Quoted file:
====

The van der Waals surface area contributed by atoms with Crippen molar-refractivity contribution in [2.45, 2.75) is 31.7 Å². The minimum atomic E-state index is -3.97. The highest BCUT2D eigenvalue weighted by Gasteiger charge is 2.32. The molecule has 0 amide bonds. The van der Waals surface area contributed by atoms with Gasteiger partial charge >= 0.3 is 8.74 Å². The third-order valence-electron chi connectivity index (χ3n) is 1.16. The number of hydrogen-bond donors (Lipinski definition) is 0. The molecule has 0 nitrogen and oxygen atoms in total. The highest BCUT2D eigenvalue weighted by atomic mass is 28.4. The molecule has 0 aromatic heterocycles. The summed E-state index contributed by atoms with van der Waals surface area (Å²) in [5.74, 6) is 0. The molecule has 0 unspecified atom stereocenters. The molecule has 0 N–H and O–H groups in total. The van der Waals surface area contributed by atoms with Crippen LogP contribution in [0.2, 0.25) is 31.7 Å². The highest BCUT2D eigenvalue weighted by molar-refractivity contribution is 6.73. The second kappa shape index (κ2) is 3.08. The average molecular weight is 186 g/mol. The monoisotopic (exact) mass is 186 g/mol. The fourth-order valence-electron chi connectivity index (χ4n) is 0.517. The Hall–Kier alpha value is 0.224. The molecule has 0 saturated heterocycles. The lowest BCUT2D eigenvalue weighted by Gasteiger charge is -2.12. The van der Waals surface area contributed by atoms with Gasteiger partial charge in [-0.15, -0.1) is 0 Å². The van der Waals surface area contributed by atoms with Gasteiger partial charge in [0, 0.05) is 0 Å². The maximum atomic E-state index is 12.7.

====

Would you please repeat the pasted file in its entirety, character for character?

The van der Waals surface area contributed by atoms with Crippen molar-refractivity contribution in [2.45, 2.75) is 31.7 Å². The minimum atomic E-state index is -3.97. The highest BCUT2D eigenvalue weighted by Gasteiger charge is 2.32. The molecule has 0 amide bonds. The van der Waals surface area contributed by atoms with Gasteiger partial charge >= 0.3 is 8.74 Å². The third-order valence-electron chi connectivity index (χ3n) is 1.16. The number of hydrogen-bond donors (Lipinski definition) is 0. The molecule has 0 nitrogen and oxygen atoms in total. The highest BCUT2D eigenvalue weighted by atomic mass is 28.4. The molecule has 0 aromatic heterocycles. The summed E-state index contributed by atoms with van der Waals surface area (Å²) in [5.74, 6) is 0. The molecule has 0 unspecified atom stereocenters. The molecule has 0 N–H and O–H groups in total. The van der Waals surface area contributed by atoms with Crippen LogP contribution in [0.2, 0.25) is 31.7 Å². The highest BCUT2D eigenvalue weighted by molar-refractivity contribution is 6.73. The second kappa shape index (κ2) is 3.08. The average molecular weight is 186 g/mol. The monoisotopic (exact) mass is 186 g/mol. The fourth-order valence-electron chi connectivity index (χ4n) is 0.517. The Hall–Kier alpha value is 0.224. The molecule has 0 saturated heterocycles. The lowest BCUT2D eigenvalue weighted by Gasteiger charge is -2.12. The van der Waals surface area contributed by atoms with Gasteiger partial charge in [-0.15, -0.1) is 0 Å². The van der Waals surface area contributed by atoms with Gasteiger partial charge in [0, 0.05) is 0 Å². The maximum atomic E-state index is 12.7.